Institute for War and Peace Reporting | Giving Voice, Driving Change
Free Press Prospects Bleak
Afghanistan's new interim government is committed to establishing a free press on the principle that without it, democracy is impossible. Ministers are talking about it but so far have made little progress, not surprisingly in view of the immense obstacles.
The problems they face include the fact few Afghans can afford to buy newspapers; roads are too poor for effective distribution; there are no local advertisers; and few foreign investors are interested in backing local media ventures.
Add to this the fact that the Mujahedin and subsequently the Taleban were so opposed to the media in the early years of their rule that they destroyed many of the country's printing presses, and it's clear that virtually no other country would find it so hard to start a free press.
Despite all this, the interim government has passed a new media law permitting the establishment of independent papers provided their owners clearly identify their nationality, their interests and their sources of funding and undertake not to print any material that Muslims might find offensive.
The reason the authorities have set such tough prerequisites stems from their concerns that warlords might use papers to promote their own causes. But those seeking to set up genuinely independent titles fear such conditions could be used against them were they to fall out with the authorities.
But the new media law and its shortcomings are practically an irrelevance given the other factors working against a free press. Twenty-three years of conflict created a war culture, which left little enthusiasm for reading, never mind writing. Even literate young men from the cities now think guns are more useful than books or newspapers in the quest for money and a good life.
The government's commitment to freedom of speech stems from the constitution of 1963, a relatively peaceful time in Afghanistan's history, which became known as the decade of democracy. In this period, there was a vibrant press with a number of left and right-wing publications.
But they were subject to censorship. The government of the day did nothing to create a truly free press; nor did successive administrations.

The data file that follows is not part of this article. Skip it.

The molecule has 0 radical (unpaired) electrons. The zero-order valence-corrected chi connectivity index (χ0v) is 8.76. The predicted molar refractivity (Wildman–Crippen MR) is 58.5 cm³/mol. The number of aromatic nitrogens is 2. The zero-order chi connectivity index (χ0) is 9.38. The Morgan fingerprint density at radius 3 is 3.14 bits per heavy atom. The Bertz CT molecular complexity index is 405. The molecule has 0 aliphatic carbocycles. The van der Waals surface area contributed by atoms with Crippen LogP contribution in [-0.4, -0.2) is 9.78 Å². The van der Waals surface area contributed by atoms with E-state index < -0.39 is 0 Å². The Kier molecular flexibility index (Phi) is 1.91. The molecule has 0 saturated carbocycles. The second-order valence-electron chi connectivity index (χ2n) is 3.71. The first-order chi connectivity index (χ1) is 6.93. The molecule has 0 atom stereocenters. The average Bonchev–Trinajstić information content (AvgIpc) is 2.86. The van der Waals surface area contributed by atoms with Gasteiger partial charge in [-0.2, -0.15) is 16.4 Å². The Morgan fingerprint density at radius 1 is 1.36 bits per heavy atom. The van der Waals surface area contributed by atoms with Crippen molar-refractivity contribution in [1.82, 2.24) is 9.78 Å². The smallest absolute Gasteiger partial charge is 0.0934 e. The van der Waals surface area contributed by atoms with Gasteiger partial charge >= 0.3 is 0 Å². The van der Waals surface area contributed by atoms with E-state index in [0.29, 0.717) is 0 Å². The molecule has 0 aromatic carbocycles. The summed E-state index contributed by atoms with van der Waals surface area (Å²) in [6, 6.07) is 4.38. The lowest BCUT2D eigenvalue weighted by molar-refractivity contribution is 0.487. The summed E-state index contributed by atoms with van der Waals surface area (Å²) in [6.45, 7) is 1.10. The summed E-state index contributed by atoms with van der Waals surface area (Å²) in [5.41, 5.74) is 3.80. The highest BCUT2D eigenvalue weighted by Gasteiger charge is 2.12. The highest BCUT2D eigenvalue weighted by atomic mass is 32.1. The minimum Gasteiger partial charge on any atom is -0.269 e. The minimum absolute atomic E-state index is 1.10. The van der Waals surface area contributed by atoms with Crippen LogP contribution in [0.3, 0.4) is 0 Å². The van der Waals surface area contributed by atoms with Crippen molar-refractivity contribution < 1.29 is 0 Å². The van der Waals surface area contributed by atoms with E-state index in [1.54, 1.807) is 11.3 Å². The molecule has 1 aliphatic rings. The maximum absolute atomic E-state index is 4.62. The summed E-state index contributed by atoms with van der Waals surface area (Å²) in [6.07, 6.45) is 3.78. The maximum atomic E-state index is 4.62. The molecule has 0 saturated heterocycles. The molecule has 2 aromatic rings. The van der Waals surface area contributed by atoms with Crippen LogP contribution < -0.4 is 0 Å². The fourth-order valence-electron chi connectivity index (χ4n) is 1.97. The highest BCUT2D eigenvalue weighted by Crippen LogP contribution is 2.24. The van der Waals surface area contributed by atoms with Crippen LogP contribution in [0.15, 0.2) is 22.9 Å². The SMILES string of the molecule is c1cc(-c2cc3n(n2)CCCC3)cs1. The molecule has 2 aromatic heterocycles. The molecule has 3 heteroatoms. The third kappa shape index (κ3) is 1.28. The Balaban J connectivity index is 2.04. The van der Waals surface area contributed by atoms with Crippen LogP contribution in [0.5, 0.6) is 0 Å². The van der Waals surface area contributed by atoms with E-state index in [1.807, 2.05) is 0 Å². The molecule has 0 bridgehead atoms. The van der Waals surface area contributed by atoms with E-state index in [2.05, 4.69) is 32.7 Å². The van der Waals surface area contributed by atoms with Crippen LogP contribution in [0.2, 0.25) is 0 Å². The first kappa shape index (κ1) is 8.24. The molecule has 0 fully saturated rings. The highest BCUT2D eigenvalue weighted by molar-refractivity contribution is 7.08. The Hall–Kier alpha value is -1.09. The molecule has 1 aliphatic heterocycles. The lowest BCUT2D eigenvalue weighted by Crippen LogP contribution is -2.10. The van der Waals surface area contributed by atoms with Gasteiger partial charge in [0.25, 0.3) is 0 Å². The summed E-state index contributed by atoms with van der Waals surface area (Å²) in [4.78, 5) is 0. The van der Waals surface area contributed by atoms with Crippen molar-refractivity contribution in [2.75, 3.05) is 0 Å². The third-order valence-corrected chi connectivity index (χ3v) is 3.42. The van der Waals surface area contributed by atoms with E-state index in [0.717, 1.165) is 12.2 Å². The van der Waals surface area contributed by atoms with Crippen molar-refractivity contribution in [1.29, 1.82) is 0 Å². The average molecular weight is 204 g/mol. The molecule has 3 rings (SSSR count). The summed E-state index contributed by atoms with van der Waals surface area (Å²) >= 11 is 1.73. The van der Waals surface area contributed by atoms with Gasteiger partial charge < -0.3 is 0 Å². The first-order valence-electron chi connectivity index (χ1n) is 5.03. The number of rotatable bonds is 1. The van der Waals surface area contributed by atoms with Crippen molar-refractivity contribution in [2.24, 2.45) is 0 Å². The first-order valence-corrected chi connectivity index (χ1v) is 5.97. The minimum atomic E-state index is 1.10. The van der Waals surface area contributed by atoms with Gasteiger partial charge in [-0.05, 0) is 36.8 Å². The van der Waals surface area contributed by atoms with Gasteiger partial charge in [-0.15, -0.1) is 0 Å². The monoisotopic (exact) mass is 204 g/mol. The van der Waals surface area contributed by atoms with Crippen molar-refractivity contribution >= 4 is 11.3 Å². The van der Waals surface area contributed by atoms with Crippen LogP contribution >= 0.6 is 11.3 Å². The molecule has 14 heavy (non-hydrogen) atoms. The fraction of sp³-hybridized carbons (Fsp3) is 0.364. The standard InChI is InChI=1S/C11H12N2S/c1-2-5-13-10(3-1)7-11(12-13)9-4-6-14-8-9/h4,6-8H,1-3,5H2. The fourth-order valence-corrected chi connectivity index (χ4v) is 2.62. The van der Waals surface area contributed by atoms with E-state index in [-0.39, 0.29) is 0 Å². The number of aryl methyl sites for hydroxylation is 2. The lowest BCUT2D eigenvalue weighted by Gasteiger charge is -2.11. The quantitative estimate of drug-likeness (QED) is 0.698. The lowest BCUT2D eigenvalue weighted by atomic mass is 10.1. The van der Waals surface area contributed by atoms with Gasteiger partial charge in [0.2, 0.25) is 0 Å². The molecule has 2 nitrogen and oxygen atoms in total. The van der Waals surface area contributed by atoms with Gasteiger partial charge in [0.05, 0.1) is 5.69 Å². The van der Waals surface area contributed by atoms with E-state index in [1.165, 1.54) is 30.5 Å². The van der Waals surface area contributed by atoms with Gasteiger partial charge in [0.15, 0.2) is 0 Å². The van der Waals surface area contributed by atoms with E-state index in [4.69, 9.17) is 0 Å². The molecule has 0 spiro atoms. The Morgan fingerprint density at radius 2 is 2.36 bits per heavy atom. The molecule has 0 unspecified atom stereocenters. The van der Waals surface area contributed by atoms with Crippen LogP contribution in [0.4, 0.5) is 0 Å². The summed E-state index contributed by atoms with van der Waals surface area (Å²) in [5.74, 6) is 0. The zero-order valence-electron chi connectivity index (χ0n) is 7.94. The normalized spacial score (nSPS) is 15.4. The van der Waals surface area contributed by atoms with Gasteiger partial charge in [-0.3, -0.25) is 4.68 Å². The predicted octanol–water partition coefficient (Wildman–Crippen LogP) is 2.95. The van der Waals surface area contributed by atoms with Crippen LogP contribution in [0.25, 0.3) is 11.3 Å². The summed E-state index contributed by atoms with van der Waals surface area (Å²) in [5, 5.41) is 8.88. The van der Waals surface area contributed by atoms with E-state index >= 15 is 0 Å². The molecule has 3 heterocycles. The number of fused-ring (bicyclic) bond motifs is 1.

Last year's Bonn conference, which set up the interim government, stipulated that the 1963 constitution should be taken as a model along with its free speech commitment.
When the Taleban came to power, they at first clamped down on the media but later realised they needed it in some form. They used to print two daily papers called Anis and Hewad, both of very poor quality. They also permitted a number of weeklies, including Tholo-e-afghan in Kandahar and Baidar in Mazar-e-Sharif.
Following the Taleban collapse, Hewad and Anis are being printed twice a week along with a weekly paper in Kabul. There is also an independent paper funded partly by UNESCO and partly by the international journalists' organisation Reporters Sans Frontiers.
And since the Mujahedin and the student militia did their level best to destroy them, there are only a handful of printing presses left. Meanwhile, radio and television, banned under the Taleban, have had to start up news operations from scratch.
Moreover, the fragile composition of the interim government, consisting largely of leaders representing warring tribal factions, is not conducive to the ideal of press freedom.
State newspapers are issued free, but ministers do not like to see them used for criticism and journalists are allowed to work on condition they write nothing to harm the government hierarchy.
Those seeking press freedom complain that although the world is ready to spend four and half billion US dollars for the reconstruction of Afghanistan, not a penny has been spent on promoting an independent media. They say that without it there can be no modern democratic state and all international funds spent on trying to achieve that goal will have been wasted.
Sultan Ahmed Baheen is head of the Kabul-based Bakhter news agency
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